Closing the Gap: Emerging Methods of Identification and Treatment of Autism Spectrum Disorder

Over the last 2 weeks, I discussed some of the key research for 2022.   However, there was an additional study recently published in the Journal of Pediatrics that I wanted to bring to your attention.  A team from Rutgers University looked at the trends in the identification of children who have been identified as having Autism Spectrum Disorder (ASD) by the age of 8.  There are 17 Center for Disease Control and Prevention (CDC) sites across the U.S. which estimate the rates of ASD based on the combination of medical diagnoses and records from schools and health care providers. New York and New Jersey saw, between the years of 2000 and 2016, a tripling of Autism rates. 

Nationally, the CDC in 2021 reported that the rise in ASD rates has been similar to New York and New Jersey.  One in 54 children have been diagnosed with ASD by the age of 8 in 2016 compared to 1:150 in 2000.  Why is that?   

I believe that there is a much greater understanding and awareness of ASD. I remember when Ryan was a young child, probably around the year 2000, and a staff at Wegmans asked me about him.  I explained that he had Autism and the person thought that I said that he was “artistic.”  I don’t think that would happen today.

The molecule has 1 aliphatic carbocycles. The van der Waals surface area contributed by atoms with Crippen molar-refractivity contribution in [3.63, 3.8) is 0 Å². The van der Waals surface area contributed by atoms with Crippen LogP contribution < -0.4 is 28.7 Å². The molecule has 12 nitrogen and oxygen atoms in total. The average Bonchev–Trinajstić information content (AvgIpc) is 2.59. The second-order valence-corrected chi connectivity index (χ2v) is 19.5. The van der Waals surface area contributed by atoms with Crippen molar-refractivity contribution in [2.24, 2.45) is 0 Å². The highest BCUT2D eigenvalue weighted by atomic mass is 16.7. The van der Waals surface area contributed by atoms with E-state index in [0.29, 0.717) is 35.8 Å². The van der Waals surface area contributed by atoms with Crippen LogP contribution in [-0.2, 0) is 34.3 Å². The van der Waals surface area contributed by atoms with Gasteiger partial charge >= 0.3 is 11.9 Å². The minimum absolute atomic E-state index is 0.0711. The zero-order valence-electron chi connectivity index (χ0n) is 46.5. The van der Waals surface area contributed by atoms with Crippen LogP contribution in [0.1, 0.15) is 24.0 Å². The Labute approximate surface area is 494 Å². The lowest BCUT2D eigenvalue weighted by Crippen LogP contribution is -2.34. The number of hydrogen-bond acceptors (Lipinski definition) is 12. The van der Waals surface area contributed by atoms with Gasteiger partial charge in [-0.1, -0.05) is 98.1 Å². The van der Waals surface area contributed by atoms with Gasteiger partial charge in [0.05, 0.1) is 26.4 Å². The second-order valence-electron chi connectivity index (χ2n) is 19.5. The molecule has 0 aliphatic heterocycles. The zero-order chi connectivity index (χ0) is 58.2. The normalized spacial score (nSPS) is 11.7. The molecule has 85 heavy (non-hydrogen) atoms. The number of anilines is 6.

The Rutgers study did find that there was a sharp increase in the number of 8-year-olds diagnosed with ASD who did not have intellectual disabilities. There was a fivefold increase from 2000 to 2016 compared to a twofold increase.  I believe that in 2000, children with Intellectual Disabilities (ID) were the ones initially seen as having a challenge and the population of children without ID were overlooked.

Today, I believe that physicians have gotten much better in identifying the children with ASD without ID.  Next week, I will talk about what is and what is not a risk factor for ASD, including vaccines, genetics, and viral infections. 

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